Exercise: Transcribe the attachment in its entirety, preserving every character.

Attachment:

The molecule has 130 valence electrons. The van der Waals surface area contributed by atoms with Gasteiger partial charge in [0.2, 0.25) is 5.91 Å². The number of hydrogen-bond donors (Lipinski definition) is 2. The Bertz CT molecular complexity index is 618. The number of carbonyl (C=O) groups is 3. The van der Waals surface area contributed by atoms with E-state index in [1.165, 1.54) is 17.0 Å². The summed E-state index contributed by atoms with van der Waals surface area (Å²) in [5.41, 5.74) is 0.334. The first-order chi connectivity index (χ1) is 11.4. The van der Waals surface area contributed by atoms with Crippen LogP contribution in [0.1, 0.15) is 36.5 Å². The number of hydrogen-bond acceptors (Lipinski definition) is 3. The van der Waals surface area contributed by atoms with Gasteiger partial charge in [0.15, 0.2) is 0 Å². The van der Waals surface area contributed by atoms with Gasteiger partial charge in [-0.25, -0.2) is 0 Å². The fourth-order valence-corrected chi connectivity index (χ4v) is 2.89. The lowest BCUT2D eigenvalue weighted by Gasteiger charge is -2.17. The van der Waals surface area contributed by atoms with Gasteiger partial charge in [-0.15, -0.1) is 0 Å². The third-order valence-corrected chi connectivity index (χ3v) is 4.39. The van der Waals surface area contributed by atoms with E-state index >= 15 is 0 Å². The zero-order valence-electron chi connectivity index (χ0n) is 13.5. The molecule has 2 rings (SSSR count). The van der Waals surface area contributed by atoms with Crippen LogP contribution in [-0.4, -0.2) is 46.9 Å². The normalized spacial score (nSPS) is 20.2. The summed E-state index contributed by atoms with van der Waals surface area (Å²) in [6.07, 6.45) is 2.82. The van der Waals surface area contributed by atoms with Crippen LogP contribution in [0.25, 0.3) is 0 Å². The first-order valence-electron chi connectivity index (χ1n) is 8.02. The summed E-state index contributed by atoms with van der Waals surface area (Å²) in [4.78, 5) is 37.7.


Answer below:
The molecule has 130 valence electrons. The van der Waals surface area contributed by atoms with Gasteiger partial charge in [0.2, 0.25) is 5.91 Å². The number of hydrogen-bond donors (Lipinski definition) is 2. The Bertz CT molecular complexity index is 618. The number of carbonyl (C=O) groups is 3. The van der Waals surface area contributed by atoms with E-state index in [1.165, 1.54) is 17.0 Å². The summed E-state index contributed by atoms with van der Waals surface area (Å²) in [5.41, 5.74) is 0.334. The first-order chi connectivity index (χ1) is 11.4. The van der Waals surface area contributed by atoms with Crippen LogP contribution in [0.1, 0.15) is 36.5 Å². The number of hydrogen-bond acceptors (Lipinski definition) is 3. The van der Waals surface area contributed by atoms with Gasteiger partial charge in [0.15, 0.2) is 0 Å². The van der Waals surface area contributed by atoms with Gasteiger partial charge in [-0.25, -0.2) is 0 Å². The fourth-order valence-corrected chi connectivity index (χ4v) is 2.89. The lowest BCUT2D eigenvalue weighted by Gasteiger charge is -2.17. The van der Waals surface area contributed by atoms with Gasteiger partial charge in [-0.15, -0.1) is 0 Å². The third-order valence-corrected chi connectivity index (χ3v) is 4.39. The van der Waals surface area contributed by atoms with E-state index >= 15 is 0 Å². The zero-order valence-electron chi connectivity index (χ0n) is 13.5. The molecule has 2 rings (SSSR count). The van der Waals surface area contributed by atoms with Crippen LogP contribution in [-0.4, -0.2) is 46.9 Å². The normalized spacial score (nSPS) is 20.2. The summed E-state index contributed by atoms with van der Waals surface area (Å²) in [6.07, 6.45) is 2.82. The van der Waals surface area contributed by atoms with Crippen LogP contribution in [0.25, 0.3) is 0 Å². The first-order valence-electron chi connectivity index (χ1n) is 8.02. The summed E-state index contributed by atoms with van der Waals surface area (Å²) in [4.78, 5) is 37.7.